EEMA – the independent, European non-profit association for e-Business
EEMA and Orthus highlight wireless security flaws
A recent live study of the wireless security networks operating in Zurich revealed that 79% of organisations using a Wireless Local Area Network (WLAN) are leaving their network wide open to security breaches from hackers.
The survey, conducted by Orthus, the information security solutions provider, for EEMA’s “It’s A Wireless World” workshop held last week in Zurich, highlighted that of the 193 networks identified, 79% were not using the established WEP encryption technology and 63% of the networks were easily identified by name.
The results reflect those found in similar studies carried out by Orthus in London, Milan, Berlin and Paris, (note to press: for the results of the previous four studies, please see the bottom of this release) all of which have proven that the frequencies, physical location and ownership of an organisation’s WLAN can easily be determined by inexperienced hackers from the emanations on the streets.
“What’s worse”, commented Richard Hollis, CEO at Orthus “is that even if companies do encrypt their network using the WEP technology, a recently- discovered flaw indicates that WEP is an fairly insecure encryption device in itself. Although WEP does use encryption technology, the strength of the algorithms has been compromised. Therefore, cracking the encryption used is relatively simple, taking a maximum of a couple of hours even on a heavily-used network. However, the fact that our four studies have shown that in 23% to 67% of cases, an organisation’s name can be easily identified by a hacker is also of great concern, and has nothing to do with whether or not the network is encrypted”.
Whilst organisations spend millions of euros securing their wired network infrastructure, the same considerations are often ignored when implementing a WLAN. The fact that an internal network is often linked to the WLAN is cause for concern, as poor implementation of the WLAN can seriously compromise the integrity of the whole network.
“The above issues will be addressed within EEMA’s forthcoming WLAN Best Practise Document with contributions from Orthus and other EEMA Members” commented the chair of EEMA’s wireless work group, Rick Chandler. The document will highlight the importance of securing a WLAN, the steps to take, and how to minimise any security breaches. Even with the WEP flaws, it is still possible for companies to secure their WLAN to an acceptable level by following a few basic principles, which will help to minimise intrusion into their main networks”. The Document will be made available in full to EEMA Members.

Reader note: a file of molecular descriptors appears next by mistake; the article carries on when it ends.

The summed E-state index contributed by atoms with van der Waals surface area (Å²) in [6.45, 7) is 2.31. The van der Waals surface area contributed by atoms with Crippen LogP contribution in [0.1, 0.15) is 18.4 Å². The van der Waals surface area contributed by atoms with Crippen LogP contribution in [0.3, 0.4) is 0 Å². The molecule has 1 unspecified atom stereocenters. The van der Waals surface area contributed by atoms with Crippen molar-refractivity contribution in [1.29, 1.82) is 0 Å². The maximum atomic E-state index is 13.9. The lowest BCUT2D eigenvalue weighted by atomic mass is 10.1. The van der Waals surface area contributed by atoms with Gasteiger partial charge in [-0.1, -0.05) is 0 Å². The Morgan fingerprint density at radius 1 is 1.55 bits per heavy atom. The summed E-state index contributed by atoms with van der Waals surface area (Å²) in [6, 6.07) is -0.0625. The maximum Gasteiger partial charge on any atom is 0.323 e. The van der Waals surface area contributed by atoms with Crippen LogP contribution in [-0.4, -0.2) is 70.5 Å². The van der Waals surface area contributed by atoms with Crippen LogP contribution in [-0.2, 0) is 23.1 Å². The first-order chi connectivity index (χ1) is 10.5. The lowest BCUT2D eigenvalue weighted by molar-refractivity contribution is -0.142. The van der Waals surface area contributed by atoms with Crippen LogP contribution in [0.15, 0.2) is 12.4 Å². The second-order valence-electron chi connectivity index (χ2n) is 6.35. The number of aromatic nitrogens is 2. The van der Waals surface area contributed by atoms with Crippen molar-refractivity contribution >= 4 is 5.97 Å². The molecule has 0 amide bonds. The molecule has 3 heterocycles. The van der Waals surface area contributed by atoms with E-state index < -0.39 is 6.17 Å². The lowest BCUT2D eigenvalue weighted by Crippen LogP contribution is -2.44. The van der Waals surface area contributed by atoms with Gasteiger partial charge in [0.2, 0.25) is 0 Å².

Summary of results from previous Orthus WLAN surveys :-
London – 207 networks identified; 67% unencrypted; 47% identified by name
Berlin -183 networks identified; 77% unencrypted; 23% identified by name
Milan - 12 networks identified; 91% unencrypted; 57% identified by name
Paris - 122 networks identified; 61% unencrypted; 47% identified by name
(Zurich - 193 networks identified; 79% unencrypted; 63% identified by name)
About EEMA – www.eema.org
EEMA, founded in 1987, is the leading independent, European non-for-profit e-Business association, pushing forward the boundaries of e-commerce, technology and legislation.
Its numerous Interest Groups, workshops, conferences and seminars each specialise in areas of current concern, to educate and inform its member companies on latest developments and technologies, at the same time enabling members of the association to compare views and ideas.
Working closely with governmental bodies, standards organisations and e-Business initiatives throughout Europe, EEMA is an instrumental force in moving European business towards working electronically. Visit www.eema.org or contact EEMA at firstname.lastname@example.org or +44 1386 793028.
About Orthus – www.orthus.com
Orthus Ltd. is an information security solutions provider offering European businesses solutions for securing their digital information. With offices in London and Milan, Orthus is staffed with highly trained, seasoned information and communication technology security professionals experienced in designing, installing and maintaining creative and effective information security solutions.
Orthus are strong believers in knowledge transfer. Their approach is to openly share their experiences of proven security software, hardware, practices and principles with all of their clients and to work in partnership with them to achieve the best and most effective results.
For more information about Orthus Ltd. contact: Orthus at 11-15 Betterton Street, Covent Garden, WC2H (BP, London, UK, telephone: +44 (0) 207 470 8711 (office) and +44 (0) 207 379 0801 (fax) or email: email@example.com
Note to press.
If you are interested in interviewing Rick Chandler or Richard Hollis, receiving an advance copy of EEMA’s WLAN Best Practice Paper, or finding out more about EEMA’s role and activities, please contact firstname.lastname@example.org - direct tel. +44 1384 374008.
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